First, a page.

Saturday 9 January 2010

The Windsor Blues

As you may know (if you live in Winnipeg) there are rumours that the venerable Windsor Hotel and blues bar will be torn down to create a parking lot -- a scenario that certainly seems plausible given the neglect of the current owners. A group has formed to save the Windsor, lead by local blues singer Kathy Kennedy. They have a Facebook group, and on-line petition, and were organizing a rally for Saturday afternoon.

Tearing down any occupied building for yet another parking lot would certainly be a blow to downtown, BUT ... there is good news! Kathy's latest update on Facebook states:

Sam Katz just called me and said that the city has no intentions of tearing down the Windsor or buying that property. So now we know this isn't true!
Right. Just like how Sam called me personally and stated that he had no intentions of caving in to the Friends of Upper Fort Garry, back when they wanted to kick an apartment developer out of town.

Here's where I am conflicted: I have gone to the Windsor from time to time and enjoy having another choice to catch some live music downtown, though if it were to disappear my life would go on. Actually, I wasn't even aware that it had deteriorated from a respectable, if divey, "Nothing but the blues" blues bar, to a "Nothing but the booze" strip joint that plays top 40 music, as some people say. Also, out of concern for downtown Winnipeg, I would hate to see a building torn down to expand a parking lot, and the loss of urban vitality that comes from losing a live music venue. Problem is, if the place really has turned into nothing more than a drunken bum factory, that's not much better than a parking lot.

The Save the Windsor group is attempting to accomplish it's goal by lobbying to have the hotel registered as a heritage building. Certainly there is a lot of history associated with the building, like that whole Charlie Chaplin thing, but is it really a heritage building? It is no architectural gem, nor is it in the middle of a cluster of period buildings that needs to be preserved. It is an ordinary, run-down building in an uninteresting part of downtown. However, it could be so much more. With the right owners in place I could envision that building being renovated into a boutique hotel with a clean and welcoming blues club attached to it. It is not the Windsor as it currently exists that I would regret losing; it is the potential of what the Windsor could be.

I was in the downtown area early Saturday afternoon, about 10 minutes before the official start time of the rally, and decided to stop by to check things out. No gathering had materialized yet. I saw three people wander out of the hotel door, one of whom obviously shops for his cigarettes on the sidewalk. There were two other people standing outside of the blues club doors who I thought might be there for the rally, but as it turns out they were just smoking a joint. On the inside it was business as usual with about 12 or so people sitting around drinking beer and giving me the eye as I walked around in my dressy wool coat. The place looks like a dive, it smells like a dive, and I did not feel particularly at home, although I never mind stopping for a beer in even the seediest of joints. But having a look around reminded me that my fond memories of drinking beer and watching bands at the Windsor have more to do with the bands that were playing and the friends that I was with, than with the building itself.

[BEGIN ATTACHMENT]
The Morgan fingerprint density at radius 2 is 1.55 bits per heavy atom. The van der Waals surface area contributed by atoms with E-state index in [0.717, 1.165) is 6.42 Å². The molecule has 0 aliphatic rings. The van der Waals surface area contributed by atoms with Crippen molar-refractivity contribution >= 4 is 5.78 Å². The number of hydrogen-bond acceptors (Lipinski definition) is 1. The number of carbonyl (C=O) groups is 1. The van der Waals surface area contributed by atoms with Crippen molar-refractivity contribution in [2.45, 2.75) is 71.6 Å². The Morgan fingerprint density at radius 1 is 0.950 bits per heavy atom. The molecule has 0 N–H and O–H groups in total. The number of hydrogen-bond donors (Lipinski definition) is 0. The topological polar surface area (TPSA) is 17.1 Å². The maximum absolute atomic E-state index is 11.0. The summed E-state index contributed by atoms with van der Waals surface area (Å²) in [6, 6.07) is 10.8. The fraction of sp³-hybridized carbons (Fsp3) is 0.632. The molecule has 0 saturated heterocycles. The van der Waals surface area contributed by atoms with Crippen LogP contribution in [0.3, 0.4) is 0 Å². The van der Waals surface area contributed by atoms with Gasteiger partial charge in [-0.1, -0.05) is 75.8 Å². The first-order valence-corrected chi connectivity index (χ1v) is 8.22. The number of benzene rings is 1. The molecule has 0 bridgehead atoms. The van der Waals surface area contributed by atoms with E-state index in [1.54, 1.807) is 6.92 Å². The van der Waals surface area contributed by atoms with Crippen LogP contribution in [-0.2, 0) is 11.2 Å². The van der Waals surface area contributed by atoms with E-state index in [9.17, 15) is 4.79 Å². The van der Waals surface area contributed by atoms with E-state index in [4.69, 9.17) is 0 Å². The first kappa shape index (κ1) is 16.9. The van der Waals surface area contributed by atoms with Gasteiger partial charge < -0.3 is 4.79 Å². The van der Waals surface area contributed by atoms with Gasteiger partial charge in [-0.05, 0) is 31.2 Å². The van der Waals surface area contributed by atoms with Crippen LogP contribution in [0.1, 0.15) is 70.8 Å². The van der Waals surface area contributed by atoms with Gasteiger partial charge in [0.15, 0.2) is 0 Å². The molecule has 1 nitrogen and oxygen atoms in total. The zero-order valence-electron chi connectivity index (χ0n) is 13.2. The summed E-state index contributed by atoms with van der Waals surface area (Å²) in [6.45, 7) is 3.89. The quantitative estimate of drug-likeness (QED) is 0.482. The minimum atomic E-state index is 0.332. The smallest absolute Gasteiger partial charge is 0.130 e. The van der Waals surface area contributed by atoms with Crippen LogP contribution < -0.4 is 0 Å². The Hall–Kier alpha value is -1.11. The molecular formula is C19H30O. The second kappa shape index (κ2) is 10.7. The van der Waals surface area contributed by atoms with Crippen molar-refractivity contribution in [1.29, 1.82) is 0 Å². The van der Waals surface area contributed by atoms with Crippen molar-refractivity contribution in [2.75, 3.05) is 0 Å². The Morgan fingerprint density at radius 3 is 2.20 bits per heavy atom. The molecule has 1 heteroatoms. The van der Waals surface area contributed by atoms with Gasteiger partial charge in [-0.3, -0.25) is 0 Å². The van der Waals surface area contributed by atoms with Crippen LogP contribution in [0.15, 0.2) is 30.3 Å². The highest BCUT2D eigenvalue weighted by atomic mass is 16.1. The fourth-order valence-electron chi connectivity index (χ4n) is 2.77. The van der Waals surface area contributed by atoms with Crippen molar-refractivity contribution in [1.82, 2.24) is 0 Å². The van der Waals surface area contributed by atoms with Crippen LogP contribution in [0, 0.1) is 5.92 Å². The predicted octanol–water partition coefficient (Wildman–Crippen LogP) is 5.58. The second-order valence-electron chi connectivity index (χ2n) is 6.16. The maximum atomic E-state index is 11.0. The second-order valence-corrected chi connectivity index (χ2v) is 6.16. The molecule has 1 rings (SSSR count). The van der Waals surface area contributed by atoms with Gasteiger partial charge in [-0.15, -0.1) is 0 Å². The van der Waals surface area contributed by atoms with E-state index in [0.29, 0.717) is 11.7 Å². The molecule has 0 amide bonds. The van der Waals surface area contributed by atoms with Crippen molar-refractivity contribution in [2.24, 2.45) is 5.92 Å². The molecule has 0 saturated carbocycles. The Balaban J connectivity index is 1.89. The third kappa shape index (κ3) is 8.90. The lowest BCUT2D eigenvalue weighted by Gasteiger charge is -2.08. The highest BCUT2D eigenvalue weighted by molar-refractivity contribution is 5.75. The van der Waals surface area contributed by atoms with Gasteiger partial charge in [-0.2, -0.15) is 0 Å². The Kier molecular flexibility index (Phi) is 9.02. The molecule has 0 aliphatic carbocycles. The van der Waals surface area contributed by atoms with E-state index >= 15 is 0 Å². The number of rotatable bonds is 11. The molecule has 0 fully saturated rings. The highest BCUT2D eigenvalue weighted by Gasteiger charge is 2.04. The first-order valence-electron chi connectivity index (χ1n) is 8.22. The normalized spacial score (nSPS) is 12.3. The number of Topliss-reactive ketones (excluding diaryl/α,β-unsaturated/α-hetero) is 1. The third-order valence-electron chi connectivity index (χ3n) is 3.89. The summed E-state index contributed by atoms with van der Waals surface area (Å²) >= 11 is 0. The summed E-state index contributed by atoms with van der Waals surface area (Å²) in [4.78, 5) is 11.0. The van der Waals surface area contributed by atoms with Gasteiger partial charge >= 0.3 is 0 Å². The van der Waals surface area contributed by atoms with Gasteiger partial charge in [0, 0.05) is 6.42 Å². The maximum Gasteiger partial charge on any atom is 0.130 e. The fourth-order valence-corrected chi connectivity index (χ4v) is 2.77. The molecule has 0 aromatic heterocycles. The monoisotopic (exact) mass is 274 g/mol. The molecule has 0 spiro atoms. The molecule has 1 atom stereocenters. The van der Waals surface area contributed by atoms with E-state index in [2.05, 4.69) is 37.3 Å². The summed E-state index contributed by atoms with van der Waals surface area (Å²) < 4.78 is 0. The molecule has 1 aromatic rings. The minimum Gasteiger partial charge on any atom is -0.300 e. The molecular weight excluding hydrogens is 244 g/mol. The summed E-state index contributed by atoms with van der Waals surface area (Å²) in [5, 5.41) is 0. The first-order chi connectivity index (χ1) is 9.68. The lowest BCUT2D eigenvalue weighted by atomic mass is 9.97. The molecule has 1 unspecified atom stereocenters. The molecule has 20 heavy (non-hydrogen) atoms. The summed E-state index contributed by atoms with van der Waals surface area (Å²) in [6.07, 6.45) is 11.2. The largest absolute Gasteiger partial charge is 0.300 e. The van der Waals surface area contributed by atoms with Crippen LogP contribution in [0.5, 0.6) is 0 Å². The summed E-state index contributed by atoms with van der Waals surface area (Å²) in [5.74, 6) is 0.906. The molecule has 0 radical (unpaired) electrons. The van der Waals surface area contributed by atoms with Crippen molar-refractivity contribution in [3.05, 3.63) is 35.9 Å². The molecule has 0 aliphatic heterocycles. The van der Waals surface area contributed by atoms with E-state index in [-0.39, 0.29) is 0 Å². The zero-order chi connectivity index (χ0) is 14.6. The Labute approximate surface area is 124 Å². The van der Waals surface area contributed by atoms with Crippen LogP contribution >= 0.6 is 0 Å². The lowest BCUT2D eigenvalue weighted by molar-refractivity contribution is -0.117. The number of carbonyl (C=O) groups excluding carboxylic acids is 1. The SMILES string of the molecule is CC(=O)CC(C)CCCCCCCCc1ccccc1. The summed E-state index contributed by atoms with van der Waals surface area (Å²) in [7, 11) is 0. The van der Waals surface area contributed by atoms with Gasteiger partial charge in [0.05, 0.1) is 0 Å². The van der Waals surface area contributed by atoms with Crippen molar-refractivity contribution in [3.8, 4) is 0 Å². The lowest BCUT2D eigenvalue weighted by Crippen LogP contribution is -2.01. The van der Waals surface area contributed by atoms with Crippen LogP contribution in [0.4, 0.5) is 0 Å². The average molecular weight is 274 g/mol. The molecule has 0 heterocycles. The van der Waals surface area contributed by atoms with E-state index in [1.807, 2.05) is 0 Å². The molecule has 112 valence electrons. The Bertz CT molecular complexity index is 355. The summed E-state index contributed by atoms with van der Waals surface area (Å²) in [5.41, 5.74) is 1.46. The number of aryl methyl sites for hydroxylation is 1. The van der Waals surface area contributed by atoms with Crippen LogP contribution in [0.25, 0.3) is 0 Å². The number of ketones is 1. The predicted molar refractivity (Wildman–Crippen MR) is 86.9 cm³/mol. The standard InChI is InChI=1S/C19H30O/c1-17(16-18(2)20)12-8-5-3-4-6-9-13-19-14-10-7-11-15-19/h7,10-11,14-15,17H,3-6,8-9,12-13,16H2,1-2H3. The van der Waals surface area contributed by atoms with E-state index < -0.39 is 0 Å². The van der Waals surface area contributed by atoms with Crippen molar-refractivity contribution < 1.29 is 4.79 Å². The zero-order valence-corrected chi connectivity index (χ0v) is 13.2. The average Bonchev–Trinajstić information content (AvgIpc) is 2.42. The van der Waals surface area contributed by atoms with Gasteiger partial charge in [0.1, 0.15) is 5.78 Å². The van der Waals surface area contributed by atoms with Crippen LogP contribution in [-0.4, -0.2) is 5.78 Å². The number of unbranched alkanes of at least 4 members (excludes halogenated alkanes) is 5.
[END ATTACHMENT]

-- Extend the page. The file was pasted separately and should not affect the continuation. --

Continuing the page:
I neglected to post my usual Friday video this week, but here is a belated video of Big Dave McLean, who I once saw perform at the Windsor. Enjoy:


Anonymous said...

I think if the City blinks and gives heritage status to this structure they may want to give some public servants their walking papers at the same time.

What good is staff paid to take care of heritage buildings when anyhting goes.

Mind you, the City already blinked with Eatons and a few other buildings on Main so saving this non descript on some far fetched notion would make absolutely no difference to the core.

Wonder if they'll save Teasers if they ever threaten to level it.

Anonymous said...

On another note Cheren. I just looked at some apartment buildings which are about 100 years old. The report states the buildings have another 25 years before there lifespan is close to an end. And like it or not, their lifespan does come to a close.

Aside from the owners wanting top dollar, and the only way to recoup the investment is by converting to condo's, who the hell would buy a condo with a 25 year lifespan.( based on engineers report )

So the question is, who has the rights to a building that is basically a bad investment due to its lifespan, or a small vocal part of the public.

If i'm going to plunk down 500K to a mill in a building that requires another mill in renovations, don;'t you think i have some say.....regardless of what Shammy has to say.

I would have to say some buildings on main St , notably 457 Main and the Hamilton Building would have been torn down if it weren't for some pretty attractive longterm leases the City gave to the building owners.

At this time, I think 457 is basically empty but we keep paying, and Hamilton building isn't really worth the price based on the number of staff working out of there.

cherenkov said...

What have you heard about Teasers!?! Oh man ... I'd better start a petition!

Seriously though ... If you attach too many strings to an old building it will just end up abandoned, and that doesn't do much good. Significant buildings should be protected by Heritage status, but otherwise you have to let things work. Provide incentives like TIF to assist with restoration, but realize that sometimes you need to tear something down to get something better. Thanks for the comments, as always.

Anonymous said...

I'll be at Teasers this Friday night to sign it.

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